Not surprisingly if you’re Bruce Willis and you have a project underway to build an updated, perfected version of the Dodge Charger R/T 440 hardtop that Bullitt’s Mustang chased through the hills of San Francisco it might make sense to build a comparably up to date Mustang. And what better to base it on than a damaged 1968 Shelby Mustang GT500 Convertible?
The project began in 2001 under the supervision of Bob Lyman at Lyman’s Automotive in Hollywood. At Bruce Willis’s initiation and with his constant consultation and guidance, they began a progressive program of development and improvement that eventually included the engine, drivetrain, suspension, body structure and cosmetics. Nothing was overlooked in creating the best Shelby GT500 Convertible in history.
Originally Acapulco Blue, it was repainted by Performance Paint in Torrance, California in the Bullitt Mustang’s memorable Dark Highland Green. The interior was done by Thomas Tops in Hollywood in Saddle Brown leather throughout and a distinctive “baseball stitch” on the built in roll bar’s leather covering, a package that cost $28,000. An Alpine stereo completed the comfort and entertainment complement.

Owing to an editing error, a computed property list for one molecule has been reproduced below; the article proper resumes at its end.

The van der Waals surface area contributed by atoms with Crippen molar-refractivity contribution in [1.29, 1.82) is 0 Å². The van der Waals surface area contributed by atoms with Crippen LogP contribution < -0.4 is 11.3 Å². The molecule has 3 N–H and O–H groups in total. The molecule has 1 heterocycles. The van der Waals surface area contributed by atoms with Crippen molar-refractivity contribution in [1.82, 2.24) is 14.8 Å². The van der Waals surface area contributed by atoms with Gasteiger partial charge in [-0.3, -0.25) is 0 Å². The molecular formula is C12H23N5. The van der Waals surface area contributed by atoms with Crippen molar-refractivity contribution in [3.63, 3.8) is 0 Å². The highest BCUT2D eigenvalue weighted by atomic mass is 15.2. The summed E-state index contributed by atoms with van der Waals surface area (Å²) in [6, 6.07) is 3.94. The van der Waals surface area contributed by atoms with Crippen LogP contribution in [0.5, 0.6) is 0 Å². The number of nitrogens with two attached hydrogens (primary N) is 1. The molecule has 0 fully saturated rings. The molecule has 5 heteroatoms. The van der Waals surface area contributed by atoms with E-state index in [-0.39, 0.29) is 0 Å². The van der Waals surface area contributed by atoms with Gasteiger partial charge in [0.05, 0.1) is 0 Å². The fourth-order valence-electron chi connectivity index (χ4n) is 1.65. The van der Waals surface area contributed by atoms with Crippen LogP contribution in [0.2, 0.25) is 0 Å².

Under the car extensive changes and improvements vastly enhanced the stiffness and performance of the chassis but all of them were accomplished without drilling the chassis or welding on it. The only exception was seam-welding the unit body to join the front and rear subframes after Bruce Willis commented that the structure wasn’t stiff enough. A complete upgraded suspension was sourced including tubular upper and lower front control arms, performance bushings and coil over Koni shock absorbers. Two crossmembers were added, but without drilling or welding. The steering was upgraded to a power rack and pinion system. Four-wheel Baer brakes with a booster complement the engine’s added power.